The SDP (Social Democratic Party), which wanted to find a solution to the economic crisis of the late 1920s and to create an economic model targeting full employment, organised public hearings, and forums across the country to ensure that the ideas on which this new model was based were accepted by the society as well as politicians and bureaucrats. In this economic model, which emphasised full employment, strong social welfare mechanisms, and capital incentives; the state, which acted as a mediator between workers and employers, also reformed institutions and created new ones by this economic and political order.
The point to highlight here is that, to fix the old system that was in a crisis, first of all, an idea to implement a new system should be put forward, and forums, meetings, and open sessions should be organised to ensure that it is accepted by all components of society, and then the existing institutions should be reformed according to the new order. To carry out a fundamental reform, it is necessary, first of all, to generate the ideas on which a new system is to be built, and for this to be accepted and adopted by society.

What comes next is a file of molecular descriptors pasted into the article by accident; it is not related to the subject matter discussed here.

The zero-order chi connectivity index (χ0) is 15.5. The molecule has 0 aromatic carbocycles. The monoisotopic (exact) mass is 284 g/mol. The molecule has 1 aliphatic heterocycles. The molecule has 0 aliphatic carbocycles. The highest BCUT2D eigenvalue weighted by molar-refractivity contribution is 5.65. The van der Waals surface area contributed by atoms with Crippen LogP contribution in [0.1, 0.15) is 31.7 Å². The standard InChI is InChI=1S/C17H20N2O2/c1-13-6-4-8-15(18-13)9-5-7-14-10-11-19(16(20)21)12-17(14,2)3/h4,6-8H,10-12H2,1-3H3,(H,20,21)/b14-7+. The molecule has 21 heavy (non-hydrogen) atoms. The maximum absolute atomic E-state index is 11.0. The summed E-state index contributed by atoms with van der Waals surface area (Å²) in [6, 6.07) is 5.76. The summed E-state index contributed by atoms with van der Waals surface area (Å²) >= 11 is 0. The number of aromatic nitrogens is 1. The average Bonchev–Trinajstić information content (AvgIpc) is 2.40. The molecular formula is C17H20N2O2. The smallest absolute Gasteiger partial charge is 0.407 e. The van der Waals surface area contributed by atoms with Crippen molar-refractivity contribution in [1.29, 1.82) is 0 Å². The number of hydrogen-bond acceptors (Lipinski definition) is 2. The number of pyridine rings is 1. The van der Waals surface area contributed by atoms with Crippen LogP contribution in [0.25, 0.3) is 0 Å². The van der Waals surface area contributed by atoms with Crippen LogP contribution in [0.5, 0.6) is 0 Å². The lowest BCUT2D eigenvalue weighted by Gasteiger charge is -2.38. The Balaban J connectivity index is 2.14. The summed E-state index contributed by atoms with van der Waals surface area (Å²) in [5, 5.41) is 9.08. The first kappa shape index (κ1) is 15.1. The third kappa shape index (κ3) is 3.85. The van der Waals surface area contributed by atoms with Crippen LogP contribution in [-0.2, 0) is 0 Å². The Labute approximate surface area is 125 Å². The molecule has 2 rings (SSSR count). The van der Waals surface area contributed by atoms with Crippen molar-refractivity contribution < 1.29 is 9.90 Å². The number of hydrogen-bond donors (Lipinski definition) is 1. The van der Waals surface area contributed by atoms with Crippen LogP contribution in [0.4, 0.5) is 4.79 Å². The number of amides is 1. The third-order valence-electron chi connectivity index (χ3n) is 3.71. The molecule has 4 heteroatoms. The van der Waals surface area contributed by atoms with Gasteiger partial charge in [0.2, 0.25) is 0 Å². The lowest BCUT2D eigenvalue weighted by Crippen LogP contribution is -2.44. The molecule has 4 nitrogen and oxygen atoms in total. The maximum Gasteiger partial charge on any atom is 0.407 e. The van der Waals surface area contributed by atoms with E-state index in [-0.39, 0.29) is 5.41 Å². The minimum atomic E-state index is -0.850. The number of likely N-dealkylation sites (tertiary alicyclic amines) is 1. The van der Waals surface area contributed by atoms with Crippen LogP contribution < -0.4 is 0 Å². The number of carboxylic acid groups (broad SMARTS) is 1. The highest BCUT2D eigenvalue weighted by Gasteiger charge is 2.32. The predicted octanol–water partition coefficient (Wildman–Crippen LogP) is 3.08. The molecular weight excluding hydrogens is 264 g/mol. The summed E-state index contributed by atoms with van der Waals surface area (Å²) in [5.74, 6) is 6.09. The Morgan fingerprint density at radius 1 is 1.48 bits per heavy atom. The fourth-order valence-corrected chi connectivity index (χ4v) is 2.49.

Another important role of the state was to formalise and protect the informal agreement between workers and employers in the new economic model. In the economic order created with the goal of stable economic growth for employers and full employment for the working class, institutions were structured in line with these objectives. After about 20 years of institutional transformation and establishment of order, by the 1950s, the institutions that created the welfare state model in Sweden were in a stable state of functioning. The Swedish model of social democracy was based on the ideas of full employment, equality, and welfare.